MISSOULA -- For the past two years, Conrad High School senior Brady Barnhill has been a college campus of one.

Barnhill is studying online to earn a certificate in cybersecurity from the University of Montana’s Missoula College. Each day, on his own, he sits down to learn about server administration, networking, cryptography and other topics relevant to an exploding professional field that impacts everything from government defense to the safety of personal checking accounts.

Barnhill is actually the first high school student to complete this certificate as part of Missoula College’s Dual Enrollment program, which offers students opportunities to earn college credits before they even enter a university campus

“I was talking one day to our neighbor (Montana State Rep.) Llew Jones, and he brought to my attention UM’s cybersecurity program and my Dad talked to me about it, too,” Barnhill said. “I really like computers and work with them a lot, and they thought it might be a good idea to enroll.”

The Dual Enrollment program offers two pathways to college-level courses – in-class concurrent instruction from qualified high school teachers and the Early College program, which students can take online or at the UM, Missoula College and UM Bitterroot campuses. Students who live in-state get their first two classes free and a tuition discount of 50% after that. Credits earned transfer seamlessly to colleges in Montana and most out-of-state schools.

Dual Enrollment Director Jordan Patterson said the program originally offered just math and computer classes but now has a course catalogue with subjects ranging from American government to an introduction to the trades.

“The program is a wonderful way for students to explore a variety of subjects while also getting a better idea about what college courses are like,” Patterson said. “Brady is an excellent example of someone taking advantage of the opportunity to see what college education is really all about.”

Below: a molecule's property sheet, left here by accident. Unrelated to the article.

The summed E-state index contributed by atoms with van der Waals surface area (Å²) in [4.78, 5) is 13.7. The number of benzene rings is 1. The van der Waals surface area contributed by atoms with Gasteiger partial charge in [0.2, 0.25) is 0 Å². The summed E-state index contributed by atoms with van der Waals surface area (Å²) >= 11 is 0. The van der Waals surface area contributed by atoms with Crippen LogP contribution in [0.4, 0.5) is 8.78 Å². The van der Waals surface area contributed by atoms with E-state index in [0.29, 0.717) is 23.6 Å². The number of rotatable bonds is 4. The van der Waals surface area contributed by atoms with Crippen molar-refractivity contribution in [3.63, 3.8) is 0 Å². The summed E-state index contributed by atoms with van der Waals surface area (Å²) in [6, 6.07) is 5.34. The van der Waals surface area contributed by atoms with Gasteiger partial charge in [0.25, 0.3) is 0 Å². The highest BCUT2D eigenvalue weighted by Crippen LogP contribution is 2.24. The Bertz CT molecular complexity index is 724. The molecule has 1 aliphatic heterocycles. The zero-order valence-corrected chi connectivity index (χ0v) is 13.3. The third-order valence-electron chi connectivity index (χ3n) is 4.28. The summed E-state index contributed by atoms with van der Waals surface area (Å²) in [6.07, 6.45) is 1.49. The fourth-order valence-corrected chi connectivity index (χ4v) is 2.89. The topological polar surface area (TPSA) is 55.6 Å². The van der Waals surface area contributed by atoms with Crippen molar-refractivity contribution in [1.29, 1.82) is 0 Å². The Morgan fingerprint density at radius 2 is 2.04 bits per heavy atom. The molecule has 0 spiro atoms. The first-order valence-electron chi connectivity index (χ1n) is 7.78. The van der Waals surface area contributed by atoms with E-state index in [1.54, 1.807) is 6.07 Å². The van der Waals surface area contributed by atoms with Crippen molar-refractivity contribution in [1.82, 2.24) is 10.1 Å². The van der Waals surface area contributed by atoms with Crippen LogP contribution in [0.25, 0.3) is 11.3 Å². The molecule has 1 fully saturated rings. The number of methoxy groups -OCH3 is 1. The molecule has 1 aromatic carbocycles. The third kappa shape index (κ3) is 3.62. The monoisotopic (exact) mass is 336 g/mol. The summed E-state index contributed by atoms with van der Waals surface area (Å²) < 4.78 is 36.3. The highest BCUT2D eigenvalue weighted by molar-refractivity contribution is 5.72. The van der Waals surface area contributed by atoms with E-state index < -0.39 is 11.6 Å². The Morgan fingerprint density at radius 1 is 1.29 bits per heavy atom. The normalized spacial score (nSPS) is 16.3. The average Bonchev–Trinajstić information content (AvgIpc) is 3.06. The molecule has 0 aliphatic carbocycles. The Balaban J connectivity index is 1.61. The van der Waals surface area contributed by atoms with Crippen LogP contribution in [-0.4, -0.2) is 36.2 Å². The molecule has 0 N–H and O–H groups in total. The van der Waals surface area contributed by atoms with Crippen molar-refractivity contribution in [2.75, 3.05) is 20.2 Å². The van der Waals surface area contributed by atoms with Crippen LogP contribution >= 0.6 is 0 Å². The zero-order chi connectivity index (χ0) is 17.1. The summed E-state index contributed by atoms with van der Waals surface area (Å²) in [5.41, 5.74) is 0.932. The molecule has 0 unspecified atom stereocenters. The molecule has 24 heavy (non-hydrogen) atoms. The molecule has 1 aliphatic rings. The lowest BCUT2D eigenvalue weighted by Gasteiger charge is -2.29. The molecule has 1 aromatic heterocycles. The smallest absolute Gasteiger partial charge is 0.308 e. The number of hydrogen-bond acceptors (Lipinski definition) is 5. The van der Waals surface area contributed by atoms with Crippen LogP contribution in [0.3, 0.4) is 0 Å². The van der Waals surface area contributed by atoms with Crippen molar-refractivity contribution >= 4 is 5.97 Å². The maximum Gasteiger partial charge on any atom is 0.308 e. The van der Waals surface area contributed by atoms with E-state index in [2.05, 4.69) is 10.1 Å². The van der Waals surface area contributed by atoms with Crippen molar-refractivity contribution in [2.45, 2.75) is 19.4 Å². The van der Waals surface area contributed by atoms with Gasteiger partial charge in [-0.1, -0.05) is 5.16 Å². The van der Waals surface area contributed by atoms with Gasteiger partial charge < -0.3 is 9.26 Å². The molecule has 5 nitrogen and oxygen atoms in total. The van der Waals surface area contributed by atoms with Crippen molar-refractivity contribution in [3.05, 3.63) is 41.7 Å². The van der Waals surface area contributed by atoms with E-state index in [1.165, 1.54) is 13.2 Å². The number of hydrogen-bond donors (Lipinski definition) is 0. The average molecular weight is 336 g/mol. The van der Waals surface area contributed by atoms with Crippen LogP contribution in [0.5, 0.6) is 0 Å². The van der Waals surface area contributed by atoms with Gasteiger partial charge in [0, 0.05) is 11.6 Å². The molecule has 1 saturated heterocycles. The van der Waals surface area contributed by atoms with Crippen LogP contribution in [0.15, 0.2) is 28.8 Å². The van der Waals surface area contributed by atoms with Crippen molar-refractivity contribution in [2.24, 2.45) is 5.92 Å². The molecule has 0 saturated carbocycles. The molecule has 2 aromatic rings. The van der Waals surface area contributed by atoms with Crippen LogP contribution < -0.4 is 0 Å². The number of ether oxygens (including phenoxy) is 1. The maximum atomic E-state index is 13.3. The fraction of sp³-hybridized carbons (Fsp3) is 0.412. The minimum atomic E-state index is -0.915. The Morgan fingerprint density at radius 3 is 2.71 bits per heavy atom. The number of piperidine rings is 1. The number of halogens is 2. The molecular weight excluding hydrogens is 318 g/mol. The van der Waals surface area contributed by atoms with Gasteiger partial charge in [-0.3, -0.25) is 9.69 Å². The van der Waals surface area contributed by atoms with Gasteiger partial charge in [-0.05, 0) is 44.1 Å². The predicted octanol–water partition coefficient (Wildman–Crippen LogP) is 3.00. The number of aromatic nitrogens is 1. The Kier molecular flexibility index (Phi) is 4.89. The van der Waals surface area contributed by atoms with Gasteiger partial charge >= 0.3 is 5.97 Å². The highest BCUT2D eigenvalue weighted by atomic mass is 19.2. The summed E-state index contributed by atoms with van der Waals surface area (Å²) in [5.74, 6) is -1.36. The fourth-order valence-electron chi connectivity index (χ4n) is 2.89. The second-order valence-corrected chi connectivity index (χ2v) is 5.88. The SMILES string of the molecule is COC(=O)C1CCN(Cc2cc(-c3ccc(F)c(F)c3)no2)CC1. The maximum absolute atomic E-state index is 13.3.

Barnhill is one of more than 60 high schoolers from across the state enrolled in the Early College program. Most students live in Missoula and surrounding counties, but others hail from Billings, Havre and locations across Montana.

For the most part, Barnhill said the cybersecurity courses have been well designed and easy to follow. Some he said were actually a “breeze.”

Monica Tomayer, adviser and teacher at Conrad High School, has known Barnhill since he was in seventh grade and said he has all the skill sets needed to succeed in programs like Early College.

In addition to the cybersecurity certificate, he’s also earned 31 credits from nearby Great Falls College.

“Brady is not only organized and motivated, but he also knows to ask for help when he needs it. That’s really important for students taking remote classes,” said Tomayer, who added that Barnhill’s skills with coding and other computer programming came to the fore in her robotics class.

“He’s super interested in computers and likes to use his hands to fix things,” she said.

Barnhill recently put his computer knowledge to use at Conrad’s Bliss Cycle Sales, where he works selling parts and gear for motorcycles and four wheelers. He also cleans local offices and mows lawns in the summer.

“The other day, we thought one of our computers died at the store, but after several days, I was able to revive it and it works great again,” said Barnhill, who is an avid gamer, specializing in Fortnite, Call of Duty and Madden.

Throughout his high school studies, Barnhill has competed in wrestling, which he’s done since age 3, and swimming, where he’s posted several records.

Kamie Barnhill, Brady’s mom and swim coach, said they sometimes have to moderate his activities to keep him from taking on too much, but the family was supportive of him enrolling in UM’s cybersecurity class.

“The program is such a benefit,” said Barnhill, who has been a teacher in the area for 36 years. “They learn how to manage time and to be a college student before they leave home. It’s not for all kids, but kids are also capable of anything they put their minds to.”

Brady Barnhill enrolled at UM for the fall 2023 semester to continue his studies in computers and cybersecurity. He’s got plenty more classes to complete but is already thinking about his future career.

“I am leaning toward forensic science right now,” he said. “I’ll go where ever the job takes me, but I’d like to stay in Montana.”

- by Raequel Roberts, UM News Service -


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